Joe Lauro, director of Fats Domino and The Birth of Rock ‘n’ Roll, details the hurdles and challenges when making a film about a living legend, and a very private one at that.
The first hurdle was finding archival footage of Fats Domino’s performances from the 1950s and 1960s. Lauro found the footage he needed to go forward with the film in French National Archives, of all places.
Lauro also had to win Fats Domino’s own interest and trust in Lauro to make a documentary film about his career. Lauro was introduced to Domino by a friend and then pitched his film idea; although Domino did not turn it down, he remained ambivalent.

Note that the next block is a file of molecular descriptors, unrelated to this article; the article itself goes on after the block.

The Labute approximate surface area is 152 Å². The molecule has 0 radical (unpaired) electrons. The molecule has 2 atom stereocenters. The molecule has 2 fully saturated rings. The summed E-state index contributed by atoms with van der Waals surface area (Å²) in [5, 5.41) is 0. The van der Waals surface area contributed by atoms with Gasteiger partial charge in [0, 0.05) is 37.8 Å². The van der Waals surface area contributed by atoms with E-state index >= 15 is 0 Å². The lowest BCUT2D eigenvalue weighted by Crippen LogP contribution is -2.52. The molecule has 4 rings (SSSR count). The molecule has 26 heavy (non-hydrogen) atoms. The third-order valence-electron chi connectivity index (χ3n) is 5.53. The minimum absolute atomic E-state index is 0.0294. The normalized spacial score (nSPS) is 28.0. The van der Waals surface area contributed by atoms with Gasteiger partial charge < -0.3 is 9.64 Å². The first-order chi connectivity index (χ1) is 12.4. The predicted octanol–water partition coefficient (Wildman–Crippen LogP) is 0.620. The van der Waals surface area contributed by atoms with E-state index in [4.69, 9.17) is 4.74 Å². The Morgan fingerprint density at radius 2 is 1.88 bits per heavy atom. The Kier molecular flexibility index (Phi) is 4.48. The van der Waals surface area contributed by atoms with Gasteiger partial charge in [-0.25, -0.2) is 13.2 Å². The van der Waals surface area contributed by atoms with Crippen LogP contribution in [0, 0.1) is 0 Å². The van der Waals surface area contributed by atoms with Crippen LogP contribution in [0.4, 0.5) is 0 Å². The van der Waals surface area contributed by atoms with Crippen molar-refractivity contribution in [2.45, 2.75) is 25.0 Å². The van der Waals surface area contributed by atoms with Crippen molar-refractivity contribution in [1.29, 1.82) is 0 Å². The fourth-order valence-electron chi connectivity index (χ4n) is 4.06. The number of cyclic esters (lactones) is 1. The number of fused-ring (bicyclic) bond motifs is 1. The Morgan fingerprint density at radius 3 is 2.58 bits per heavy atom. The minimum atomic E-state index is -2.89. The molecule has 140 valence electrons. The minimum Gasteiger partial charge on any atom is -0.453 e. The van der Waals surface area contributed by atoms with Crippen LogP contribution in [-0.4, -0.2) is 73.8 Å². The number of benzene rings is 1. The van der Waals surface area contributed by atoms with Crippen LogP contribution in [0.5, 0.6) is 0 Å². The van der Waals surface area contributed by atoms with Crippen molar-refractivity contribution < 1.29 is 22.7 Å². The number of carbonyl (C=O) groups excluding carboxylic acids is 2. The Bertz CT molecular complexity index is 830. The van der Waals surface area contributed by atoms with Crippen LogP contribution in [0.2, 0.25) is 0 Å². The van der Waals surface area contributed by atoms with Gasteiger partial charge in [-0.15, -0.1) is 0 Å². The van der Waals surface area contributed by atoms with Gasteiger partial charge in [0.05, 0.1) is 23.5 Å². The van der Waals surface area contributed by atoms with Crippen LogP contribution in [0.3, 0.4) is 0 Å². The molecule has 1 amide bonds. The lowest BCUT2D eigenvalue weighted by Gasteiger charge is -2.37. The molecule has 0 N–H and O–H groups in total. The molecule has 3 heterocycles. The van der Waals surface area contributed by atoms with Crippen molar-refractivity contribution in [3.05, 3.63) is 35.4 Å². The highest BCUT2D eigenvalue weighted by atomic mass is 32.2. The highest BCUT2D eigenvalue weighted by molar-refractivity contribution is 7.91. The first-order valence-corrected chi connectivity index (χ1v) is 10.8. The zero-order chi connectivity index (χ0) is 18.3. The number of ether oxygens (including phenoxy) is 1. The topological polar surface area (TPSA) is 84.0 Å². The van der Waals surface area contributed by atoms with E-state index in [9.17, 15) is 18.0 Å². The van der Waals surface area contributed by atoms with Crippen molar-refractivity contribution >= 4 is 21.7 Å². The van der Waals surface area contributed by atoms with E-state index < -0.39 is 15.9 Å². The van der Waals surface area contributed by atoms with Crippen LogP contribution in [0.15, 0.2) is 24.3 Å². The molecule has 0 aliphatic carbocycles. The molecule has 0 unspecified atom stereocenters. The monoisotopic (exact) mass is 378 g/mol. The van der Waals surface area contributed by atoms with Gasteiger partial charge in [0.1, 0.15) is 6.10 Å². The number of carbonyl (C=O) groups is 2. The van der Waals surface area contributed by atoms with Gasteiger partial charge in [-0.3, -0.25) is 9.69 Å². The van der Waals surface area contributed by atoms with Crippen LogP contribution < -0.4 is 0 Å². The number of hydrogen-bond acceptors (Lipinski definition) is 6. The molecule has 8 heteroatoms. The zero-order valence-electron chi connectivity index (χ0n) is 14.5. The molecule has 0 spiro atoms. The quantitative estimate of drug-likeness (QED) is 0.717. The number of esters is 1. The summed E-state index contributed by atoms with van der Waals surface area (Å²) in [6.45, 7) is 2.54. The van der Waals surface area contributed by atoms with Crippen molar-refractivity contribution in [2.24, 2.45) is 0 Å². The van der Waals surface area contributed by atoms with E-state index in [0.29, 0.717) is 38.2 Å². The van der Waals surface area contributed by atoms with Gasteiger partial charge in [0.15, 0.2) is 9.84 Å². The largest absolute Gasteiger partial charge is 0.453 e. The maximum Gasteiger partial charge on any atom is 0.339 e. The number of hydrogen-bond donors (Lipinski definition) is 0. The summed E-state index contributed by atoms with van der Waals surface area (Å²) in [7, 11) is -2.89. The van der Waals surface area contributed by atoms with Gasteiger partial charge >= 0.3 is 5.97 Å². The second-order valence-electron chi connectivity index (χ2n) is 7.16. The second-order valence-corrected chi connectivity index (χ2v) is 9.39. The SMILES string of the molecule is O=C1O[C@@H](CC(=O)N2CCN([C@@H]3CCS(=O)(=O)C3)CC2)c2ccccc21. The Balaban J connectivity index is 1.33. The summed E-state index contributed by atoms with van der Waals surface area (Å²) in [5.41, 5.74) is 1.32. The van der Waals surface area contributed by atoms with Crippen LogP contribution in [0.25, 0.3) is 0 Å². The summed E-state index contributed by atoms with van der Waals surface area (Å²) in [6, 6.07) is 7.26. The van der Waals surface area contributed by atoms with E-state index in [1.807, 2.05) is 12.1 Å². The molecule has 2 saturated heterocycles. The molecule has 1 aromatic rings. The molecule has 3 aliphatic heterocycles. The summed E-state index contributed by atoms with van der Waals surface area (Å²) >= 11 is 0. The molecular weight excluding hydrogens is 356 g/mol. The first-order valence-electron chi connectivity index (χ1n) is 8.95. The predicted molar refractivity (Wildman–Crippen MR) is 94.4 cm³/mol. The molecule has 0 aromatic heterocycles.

The turnkey proved to be a gift that Lauro made for Domino. Lauro edited vintage footage together of Domino’s favorite boogie-woogie piano players (including James P. Johnson and Meade “Lux” Lewis ) and sent it to him in a video. Domino loved being able to see his music idols and began to take Lauro seriously, calling him “video Joe.” Lauro had won Domino’s attention and trust. Because Fats Domino is such a private man, as is his family, Lauro decided that Domino’s enormously successful career would be the focus of the film.
Lauro was able to interview Domino’s collaborators who had written and performed with him his entire 60-year career, including songwriter and bandleader Dave Bartholomew, saxophonist Herb Hardesty, and lifelong friend and tour manager Billy Diamond.